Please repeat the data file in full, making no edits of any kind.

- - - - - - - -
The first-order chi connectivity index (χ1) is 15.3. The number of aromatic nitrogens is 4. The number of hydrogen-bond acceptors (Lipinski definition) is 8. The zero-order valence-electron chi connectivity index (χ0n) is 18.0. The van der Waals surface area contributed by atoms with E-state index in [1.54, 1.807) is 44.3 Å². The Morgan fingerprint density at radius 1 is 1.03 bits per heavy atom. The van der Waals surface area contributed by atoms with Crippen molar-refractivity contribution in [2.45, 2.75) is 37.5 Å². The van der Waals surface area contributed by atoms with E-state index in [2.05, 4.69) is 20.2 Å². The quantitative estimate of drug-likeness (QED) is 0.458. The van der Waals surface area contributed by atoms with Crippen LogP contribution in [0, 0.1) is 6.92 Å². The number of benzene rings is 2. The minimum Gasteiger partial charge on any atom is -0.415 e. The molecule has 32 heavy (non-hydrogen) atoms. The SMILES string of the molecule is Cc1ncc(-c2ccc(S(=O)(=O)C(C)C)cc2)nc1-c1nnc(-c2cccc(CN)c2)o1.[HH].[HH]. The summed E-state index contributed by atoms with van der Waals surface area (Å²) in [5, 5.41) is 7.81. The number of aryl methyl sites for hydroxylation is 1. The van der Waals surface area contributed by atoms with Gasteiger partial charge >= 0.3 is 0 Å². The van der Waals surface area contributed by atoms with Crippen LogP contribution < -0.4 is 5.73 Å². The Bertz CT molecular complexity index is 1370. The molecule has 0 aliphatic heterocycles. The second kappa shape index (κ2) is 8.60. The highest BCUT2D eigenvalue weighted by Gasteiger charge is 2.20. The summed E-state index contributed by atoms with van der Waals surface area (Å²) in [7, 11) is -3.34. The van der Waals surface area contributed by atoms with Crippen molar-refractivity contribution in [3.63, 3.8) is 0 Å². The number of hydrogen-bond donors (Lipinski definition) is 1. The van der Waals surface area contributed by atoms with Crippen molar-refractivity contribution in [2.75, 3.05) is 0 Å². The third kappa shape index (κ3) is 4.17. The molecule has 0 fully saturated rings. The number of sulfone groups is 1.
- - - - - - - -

The first-order chi connectivity index (χ1) is 15.3. The number of aromatic nitrogens is 4. The number of hydrogen-bond acceptors (Lipinski definition) is 8. The zero-order valence-electron chi connectivity index (χ0n) is 18.0. The van der Waals surface area contributed by atoms with E-state index in [1.54, 1.807) is 44.3 Å². The Morgan fingerprint density at radius 1 is 1.03 bits per heavy atom. The van der Waals surface area contributed by atoms with Crippen molar-refractivity contribution in [2.45, 2.75) is 37.5 Å². The van der Waals surface area contributed by atoms with E-state index in [2.05, 4.69) is 20.2 Å². The quantitative estimate of drug-likeness (QED) is 0.458. The van der Waals surface area contributed by atoms with Crippen LogP contribution in [0, 0.1) is 6.92 Å². The number of benzene rings is 2. The minimum Gasteiger partial charge on any atom is -0.415 e. The molecule has 32 heavy (non-hydrogen) atoms. The SMILES string of the molecule is Cc1ncc(-c2ccc(S(=O)(=O)C(C)C)cc2)nc1-c1nnc(-c2cccc(CN)c2)o1.[HH].[HH]. The summed E-state index contributed by atoms with van der Waals surface area (Å²) in [5, 5.41) is 7.81. The number of aryl methyl sites for hydroxylation is 1. The van der Waals surface area contributed by atoms with Gasteiger partial charge >= 0.3 is 0 Å². The van der Waals surface area contributed by atoms with Crippen LogP contribution < -0.4 is 5.73 Å². The Bertz CT molecular complexity index is 1370. The molecule has 0 aliphatic heterocycles. The second kappa shape index (κ2) is 8.60. The highest BCUT2D eigenvalue weighted by Gasteiger charge is 2.20. The summed E-state index contributed by atoms with van der Waals surface area (Å²) in [7, 11) is -3.34. The van der Waals surface area contributed by atoms with Crippen molar-refractivity contribution in [3.63, 3.8) is 0 Å². The number of hydrogen-bond donors (Lipinski definition) is 1. The van der Waals surface area contributed by atoms with Crippen molar-refractivity contribution in [2.75, 3.05) is 0 Å². The third kappa shape index (κ3) is 4.17. The molecule has 0 fully saturated rings. The number of sulfone groups is 1.